Sanjay Gupta, M.D., Urges Graduates at Albert Einstein College of Medicine to "Do Good and Be Good"
BRONX, N.Y., May 24, 2019 /PRNewswire/ -- Dr. Sanjay Gupta, CNN's chief medical correspondent, told graduates of Albert Einstein College of Medicine to embrace fear, savor opportunities to do the impossible, and practice empathy as they embark on what he called "the best job in the world."
Dr. Gupta, an award-winning journalist and practicing neurosurgeon, spoke to an enthusiastic crowd in David Geffen Hall at Lincoln Center, where Einstein conferred 156 M.D., 31 Ph.D., and 16 M.D./Ph.D. degrees. They were the first graduates to receive diplomas with the Einstein seal after the College of Medicine was awarded independent degree-granting authority earlier this year. Einstein also conferred an honorary Doctorate of Humane Letters to Dr. Gupta.
"I don't want to put too much pressure on you—this is graduation—but your jobs, your role in society, are more important than ever," Dr. Gupta said. He noted that there has been "an erosion of trust in mainstream medicine…but you—newly minted doctors—are still held in extremely high regard, considered the most loyal, the most competent, and the most admired members of our society."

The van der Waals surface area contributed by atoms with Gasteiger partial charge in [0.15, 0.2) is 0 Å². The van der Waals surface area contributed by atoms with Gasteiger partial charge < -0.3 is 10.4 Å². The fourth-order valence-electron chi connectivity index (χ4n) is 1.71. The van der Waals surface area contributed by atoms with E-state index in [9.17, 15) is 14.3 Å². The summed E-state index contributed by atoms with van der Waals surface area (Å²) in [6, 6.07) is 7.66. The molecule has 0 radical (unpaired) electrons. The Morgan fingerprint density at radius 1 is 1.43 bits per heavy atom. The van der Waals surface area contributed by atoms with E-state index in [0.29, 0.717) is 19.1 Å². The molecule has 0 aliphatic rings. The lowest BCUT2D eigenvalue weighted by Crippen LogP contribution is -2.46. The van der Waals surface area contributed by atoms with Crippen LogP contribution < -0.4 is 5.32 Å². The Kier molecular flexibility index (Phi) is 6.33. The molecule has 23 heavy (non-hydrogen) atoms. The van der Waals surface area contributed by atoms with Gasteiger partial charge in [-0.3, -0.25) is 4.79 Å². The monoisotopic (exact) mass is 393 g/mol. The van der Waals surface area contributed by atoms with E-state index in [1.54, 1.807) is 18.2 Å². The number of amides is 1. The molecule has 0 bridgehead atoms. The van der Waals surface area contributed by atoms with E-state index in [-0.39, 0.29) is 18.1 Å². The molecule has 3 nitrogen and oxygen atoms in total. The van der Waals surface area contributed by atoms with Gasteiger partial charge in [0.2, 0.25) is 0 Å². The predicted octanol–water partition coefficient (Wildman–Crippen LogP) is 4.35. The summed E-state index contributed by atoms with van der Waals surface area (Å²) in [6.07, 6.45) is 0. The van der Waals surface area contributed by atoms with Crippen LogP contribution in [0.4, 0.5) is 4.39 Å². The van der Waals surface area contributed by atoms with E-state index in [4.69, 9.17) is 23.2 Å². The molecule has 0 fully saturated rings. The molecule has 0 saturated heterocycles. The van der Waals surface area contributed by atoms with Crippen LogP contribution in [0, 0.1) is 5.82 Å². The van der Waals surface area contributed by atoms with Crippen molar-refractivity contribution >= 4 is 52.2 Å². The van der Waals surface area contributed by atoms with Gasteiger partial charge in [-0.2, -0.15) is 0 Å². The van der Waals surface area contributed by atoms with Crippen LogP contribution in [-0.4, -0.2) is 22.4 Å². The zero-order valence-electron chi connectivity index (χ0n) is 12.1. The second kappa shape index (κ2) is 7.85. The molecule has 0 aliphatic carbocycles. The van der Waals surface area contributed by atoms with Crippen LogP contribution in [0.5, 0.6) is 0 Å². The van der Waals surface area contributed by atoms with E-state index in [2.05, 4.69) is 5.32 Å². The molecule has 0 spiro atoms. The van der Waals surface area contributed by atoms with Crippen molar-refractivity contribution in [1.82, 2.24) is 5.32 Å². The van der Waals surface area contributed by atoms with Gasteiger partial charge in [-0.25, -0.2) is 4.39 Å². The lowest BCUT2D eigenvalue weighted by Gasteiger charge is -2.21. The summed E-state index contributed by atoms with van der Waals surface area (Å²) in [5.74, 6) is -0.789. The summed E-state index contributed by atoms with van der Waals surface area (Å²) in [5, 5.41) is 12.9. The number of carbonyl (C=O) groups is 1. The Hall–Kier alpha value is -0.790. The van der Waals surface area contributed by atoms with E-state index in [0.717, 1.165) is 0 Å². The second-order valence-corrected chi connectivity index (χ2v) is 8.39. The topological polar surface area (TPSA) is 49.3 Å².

Dr. Gupta told the graduates that they have the capacity to restore faith and reassure people who depend on them. He reminded them of their obligation to "protect the legacy of medicine" and to "respect the sacred bond between physician and patient."
"It really is the greatest privilege given by one human being to another: to care for them at their most vulnerable time, to restore them to health when their bodies have betrayed them, to take them to the brink of death—if you have to—but then promise to bring them back in better condition than when you started," said Dr. Gupta. "Just remember to always be kind, to smile, to touch. And don't just learn the definition of empathy, but live it by truly putting yourself in the shoes of your patients. It is an awesome task. It is the best job in the world."
He also asked graduates to consider what their places will be in a changing world. He recounted how he didn't consider "big questions" about life and the future until he found himself on assignment in a ferocious sandstorm in an Iraqi war zone with troops about to be overrun by enemy fighters. Soldiers began to write letters and notes—anything to be remembered in case they died.
"So I ask the graduates: could you write the letter? To whom would you write? What would you say? How would you summarize your life in a few short sentences near its end? I don't know what you'd write and maybe you never thought two seconds about this," he said. "But you should make sure that you could write this sentence: I am the person I always wanted to be."
He told the graduates there can be tremendous value, at such moments, in embracing fear and in challenging those who say 'no' or who doubt their abilities.